Nogaideli, who served as Zhvania's finance minister, now has two days to form a new cabinet that will meet with parliamentary approval. But the speaker of parliament is expressing dissatisfaction with Saakashvili's choice.
News of Zurab Nogaideli's nomination was announced at a press briefing late yesterday by Saakashvili spokeswoman Alana Gagloyeva.
"I would like to announce that Mr. Zurab Nogaideli has been nominated for the post of prime minister," she said. "He should himself nominate members of the new cabinet within two days. It is important to us to complete the work that we started and avoid any disturbances."
Saakashvili's decision came after two days of intense behind-the-scenes negotiations with several top candidates.
Before announcing his choice, the Georgian president held last-minute talks with top cabinet ministers and parliamentary majority leaders.
Nogaideli will be Georgia's second prime minister since that position was introduced last February. He replaces Zurab Zhvania, who died on 3 February of what authorities say was carbon-monoxide poisoning caused by a faulty gas heater.
Many in Georgia -- including some members of the ruling coalition -- have doubts about the official version of Zhvania's death. They are demanding that an independent probe be conducted.
The government has not responded to the request but has turned to the U.S. Federal Bureau of Investigation (FBI) for help with its own investigation.
Georgian commentators today said Saakashvili, by nominating a member of Zhvania's cabinet, is seeking to project a sense of stability and continuity in the executive.
They also speculate that Nogaideli's appointment may, at least temporarily, avert a rift between Zhvania loyalists and ministers who are closer to Saakashvili.
"It is imperative that the prime minister shows flexibility and seeks compromises. Search for compromise does not, however, mean that the prime minister must slavishly approve everything, or abandon his principles." -- Parliament Speaker Nino Burjanadze
Nogaideli was considered one of the least controversial candidates to succeed Zhvania. Even so, there appears to be no political consensus on his nomination.
Speaking to reporters today, Parliament Speaker Nino Burjanadze made it clear she is unhappy with Saakashvili's choice.
"With regard to the discussions we have had [these last few days], I can say that when President Saakashvili invited me for consultations we discussed several candidacies," she said. "When I left his office, we were considering another candidacy, and I can tell you that Zurab Nogaideli's nomination came as a surprise to me. I have nothing to hide, and I am not fond of corridor conversations. I had my own views [on who should be nominated prime minister]. I was against Nogaideli's candidacy because of his character traits. These traits are not a problem for a finance minister, but I am sure they will become a hindrance if Nogaideli doesn't leave them at the door of his prime minister's cabinet."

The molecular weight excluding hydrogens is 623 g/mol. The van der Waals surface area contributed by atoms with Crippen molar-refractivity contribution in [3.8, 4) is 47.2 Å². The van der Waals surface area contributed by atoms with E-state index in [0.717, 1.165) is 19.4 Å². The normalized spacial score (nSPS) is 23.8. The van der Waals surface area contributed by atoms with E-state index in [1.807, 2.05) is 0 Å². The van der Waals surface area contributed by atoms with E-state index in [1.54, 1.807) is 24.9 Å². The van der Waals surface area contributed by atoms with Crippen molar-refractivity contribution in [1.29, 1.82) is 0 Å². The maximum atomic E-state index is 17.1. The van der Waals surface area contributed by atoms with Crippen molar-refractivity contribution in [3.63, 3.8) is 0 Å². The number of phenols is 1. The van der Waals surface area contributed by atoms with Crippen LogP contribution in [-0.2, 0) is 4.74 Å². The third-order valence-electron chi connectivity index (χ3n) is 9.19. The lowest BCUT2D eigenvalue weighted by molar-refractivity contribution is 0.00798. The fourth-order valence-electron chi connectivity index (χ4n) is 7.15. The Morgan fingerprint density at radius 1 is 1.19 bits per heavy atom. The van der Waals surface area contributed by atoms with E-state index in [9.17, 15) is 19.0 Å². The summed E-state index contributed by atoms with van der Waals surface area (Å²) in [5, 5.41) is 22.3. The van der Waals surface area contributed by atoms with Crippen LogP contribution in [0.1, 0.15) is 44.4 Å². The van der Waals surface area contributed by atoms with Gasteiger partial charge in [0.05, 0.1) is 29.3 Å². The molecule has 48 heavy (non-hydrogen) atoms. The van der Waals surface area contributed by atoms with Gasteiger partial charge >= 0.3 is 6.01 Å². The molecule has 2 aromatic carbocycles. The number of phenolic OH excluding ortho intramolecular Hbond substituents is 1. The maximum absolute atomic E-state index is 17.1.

Together with Saakashvili and Zhvania, Burjanadze was one of the leaders of the Rose Revolution that forced President Eduard Shevardnadze to step down in November 2003. She is considered a key element in the balance of political forces at the top of the Georgian leadership.
Burjanadze hinted that despite being dominated by the ruling party, the legislature might find it difficult to work with Nogaideli -- a man she described as stubborn, uncompromising and "lacking flexibility and communication skills."
"Today, it is important that the prime minister should be able to avoid conflicts, not only with the people he will work with, but also with the parliament," she said. "It is imperative that the prime minister shows flexibility and seeks compromises. Search for compromise does not, however, mean that the prime minister must slavishly approve everything, or abandon his principles."
According to Georgia's revised constitution, the composition and program of the new cabinet must be approved by a simple majority of lawmakers within seven days after being submitted to parliament for approval.
If the legislature rejects the president's choice for prime minister and the composition of the new cabinet three times, the head of state has the right to appoint a new candidate without the parliament's approval.
Nogaideli was born in October 1964 in Kobuleti, a town in Georgia's autonomous republic of Adjara. He holds a degree in physics from Moscow State University.
Like Zhvania, Nogaideli entered politics in the late 1980s and early 1990s by joining Soviet Georgia's nascent Green movement.
Nogaideli was first elected to the Georgian national legislature in 1992 and assumed the chairmanship of the environment and natural resources committee. Re-elected in 1995, he retained his parliamentary seat for another four years.
In 2000, Shevardnadze picked him to run the Finance Ministry. Two years later, Nogaideli resigned in protest over Shevardnadze's politics. He followed Zhvania into the political opposition, while simultaneously starting a career in the private banking sector.
Following Shevardnadze's resignation, Nogaideli was once again appointed finance minister, a position in which he reportedly developed a close working relationship with international lenders.